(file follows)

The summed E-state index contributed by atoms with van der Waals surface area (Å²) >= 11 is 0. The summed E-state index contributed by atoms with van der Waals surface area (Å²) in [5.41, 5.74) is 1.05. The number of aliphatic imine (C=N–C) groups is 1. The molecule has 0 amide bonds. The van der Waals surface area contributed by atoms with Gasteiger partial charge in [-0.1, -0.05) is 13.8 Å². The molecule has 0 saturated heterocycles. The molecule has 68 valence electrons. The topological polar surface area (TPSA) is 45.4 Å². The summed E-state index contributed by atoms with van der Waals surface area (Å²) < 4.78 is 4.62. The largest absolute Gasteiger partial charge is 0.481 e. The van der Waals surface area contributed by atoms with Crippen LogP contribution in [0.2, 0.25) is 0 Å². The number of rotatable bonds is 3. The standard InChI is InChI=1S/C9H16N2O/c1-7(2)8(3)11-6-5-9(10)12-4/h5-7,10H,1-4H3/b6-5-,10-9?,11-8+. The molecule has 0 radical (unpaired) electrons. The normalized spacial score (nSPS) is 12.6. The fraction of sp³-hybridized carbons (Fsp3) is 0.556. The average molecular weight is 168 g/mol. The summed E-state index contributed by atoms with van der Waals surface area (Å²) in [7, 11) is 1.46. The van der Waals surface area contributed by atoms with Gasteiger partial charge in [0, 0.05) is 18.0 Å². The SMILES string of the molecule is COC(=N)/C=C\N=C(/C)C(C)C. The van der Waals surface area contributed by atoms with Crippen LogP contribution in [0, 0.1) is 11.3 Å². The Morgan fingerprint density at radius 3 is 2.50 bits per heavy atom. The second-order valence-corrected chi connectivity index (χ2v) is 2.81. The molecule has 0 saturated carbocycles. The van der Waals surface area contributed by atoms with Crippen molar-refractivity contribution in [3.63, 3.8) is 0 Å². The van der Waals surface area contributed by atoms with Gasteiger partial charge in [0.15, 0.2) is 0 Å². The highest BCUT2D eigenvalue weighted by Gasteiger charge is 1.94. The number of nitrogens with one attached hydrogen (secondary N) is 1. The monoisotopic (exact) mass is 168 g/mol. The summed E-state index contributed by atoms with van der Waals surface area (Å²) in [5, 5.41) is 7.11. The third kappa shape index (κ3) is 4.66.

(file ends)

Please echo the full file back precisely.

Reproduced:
The summed E-state index contributed by atoms with van der Waals surface area (Å²) >= 11 is 0. The summed E-state index contributed by atoms with van der Waals surface area (Å²) in [5.41, 5.74) is 1.05. The number of aliphatic imine (C=N–C) groups is 1. The molecule has 0 amide bonds. The van der Waals surface area contributed by atoms with Gasteiger partial charge in [-0.1, -0.05) is 13.8 Å². The molecule has 0 saturated heterocycles. The molecule has 68 valence electrons. The topological polar surface area (TPSA) is 45.4 Å². The summed E-state index contributed by atoms with van der Waals surface area (Å²) < 4.78 is 4.62. The largest absolute Gasteiger partial charge is 0.481 e. The van der Waals surface area contributed by atoms with Crippen LogP contribution in [0.2, 0.25) is 0 Å². The number of rotatable bonds is 3. The standard InChI is InChI=1S/C9H16N2O/c1-7(2)8(3)11-6-5-9(10)12-4/h5-7,10H,1-4H3/b6-5-,10-9?,11-8+. The molecule has 0 radical (unpaired) electrons. The normalized spacial score (nSPS) is 12.6. The fraction of sp³-hybridized carbons (Fsp3) is 0.556. The average molecular weight is 168 g/mol. The summed E-state index contributed by atoms with van der Waals surface area (Å²) in [7, 11) is 1.46. The van der Waals surface area contributed by atoms with Gasteiger partial charge in [0, 0.05) is 18.0 Å². The SMILES string of the molecule is COC(=N)/C=C\N=C(/C)C(C)C. The van der Waals surface area contributed by atoms with Crippen LogP contribution in [0, 0.1) is 11.3 Å². The Morgan fingerprint density at radius 3 is 2.50 bits per heavy atom. The second-order valence-corrected chi connectivity index (χ2v) is 2.81. The molecule has 0 saturated carbocycles. The van der Waals surface area contributed by atoms with Crippen molar-refractivity contribution in [3.63, 3.8) is 0 Å². The van der Waals surface area contributed by atoms with Gasteiger partial charge in [0.15, 0.2) is 0 Å². The highest BCUT2D eigenvalue weighted by Gasteiger charge is 1.94. The number of nitrogens with one attached hydrogen (secondary N) is 1. The monoisotopic (exact) mass is 168 g/mol. The summed E-state index contributed by atoms with van der Waals surface area (Å²) in [5, 5.41) is 7.11. The third kappa shape index (κ3) is 4.66.